It’s one of those things in pregnancy and early motherhood that you hear about being a rite of passage, but you don’t quite believe it will happen to you. I thought I would avoid acid reflux – I’d never had it before, yet I ended up an extremely severe case that turned out to be a condition of pre-eclampsia. I had heard that women often lost their hair post-partum, and I brushed it off until I ended up having to chop my hair into a lob from shedding so much. I have always been a little forgetful and scattered, so I thought it couldn’t get worse with “mom brain.” Wrong again. Throughout my second trimester into my third, I felt the focus of my mind soften and my memory falter. Since having my babies, I have been unable to watch anything remotely violent or demeaning – I even have trouble enjoying my beloved Real Housewives without being overcome by compassion for each woman’s trials and tribulations. For me I have felt at times a little like I am losing it, and I have a distinct sense that my mind is different than it was before, for better or worse.
What we all call “mom brain” can often feel like a weakness in a society where we’re expected to be on-the-ball, razor-sharp, picture-perfect and, let’s be honest, unemotional. Being an emotional woman is perceived as a negative trait – it’s seen as out-of-control, crazy, unstable, and even dangerous. “Hysteria” as a disease may have been deleted from our lexicon in the 1950’s, but the cultural effects remain. All of these different aspects – the inattention to details, the foggy memory, the deep empathetic sensitivity – of new motherhood that we continue to view as weaknesses due to our outdated cultural standards are, in fact, super-powers. Scientists have discovered that the new mother’s brain undergoes upgrades during pregnancy that persist for up to two years after giving birth. During this period, a mother’s brain’s chemistry and circuitry change dramatically in a way that’s unlike any other time in life, outside of adolescence.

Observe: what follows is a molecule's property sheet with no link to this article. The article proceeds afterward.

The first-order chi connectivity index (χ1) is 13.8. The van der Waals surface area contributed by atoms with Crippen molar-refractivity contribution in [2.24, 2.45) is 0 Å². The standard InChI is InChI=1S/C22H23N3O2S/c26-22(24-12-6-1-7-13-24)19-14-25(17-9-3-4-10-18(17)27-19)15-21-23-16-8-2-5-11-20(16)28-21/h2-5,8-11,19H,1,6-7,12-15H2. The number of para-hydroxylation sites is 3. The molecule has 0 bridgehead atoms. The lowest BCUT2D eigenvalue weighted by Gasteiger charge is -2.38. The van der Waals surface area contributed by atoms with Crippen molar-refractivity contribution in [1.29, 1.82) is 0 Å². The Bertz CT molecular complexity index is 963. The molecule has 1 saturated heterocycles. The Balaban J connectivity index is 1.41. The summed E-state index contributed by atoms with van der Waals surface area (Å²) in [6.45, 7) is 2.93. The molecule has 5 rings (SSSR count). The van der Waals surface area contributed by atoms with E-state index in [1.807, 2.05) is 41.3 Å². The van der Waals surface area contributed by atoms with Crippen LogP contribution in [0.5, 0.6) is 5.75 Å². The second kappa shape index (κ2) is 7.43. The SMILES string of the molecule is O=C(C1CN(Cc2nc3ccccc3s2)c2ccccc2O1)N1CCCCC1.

The numbers of neurons and connections in emotional centers of the brain, as well as in the taste and smell centers, of a mother’s brain increase in number. Scientists believe that the elevated levels of the hormone progesterone and estrogen during pregnancy play a role in the maturation of neurons and neuronal connections. They also believe that these hormones protect the expectant mother against cortisol, the stress hormone. Dr. Pilyoung Kim, an associate professor of psychology at the University of Denver, is one of these scientists studying the way the mother’s brain changes. She has observed significant structural growth changes in the midbrain, where what we call “maternal instinct” is controlled, and the prefrontal cortex, which is involved in decision-making, learning, and regulating thoughts and feelings. Researchers even believe that mother’s IQs may raise slightly after giving birth, although this is still being investigated.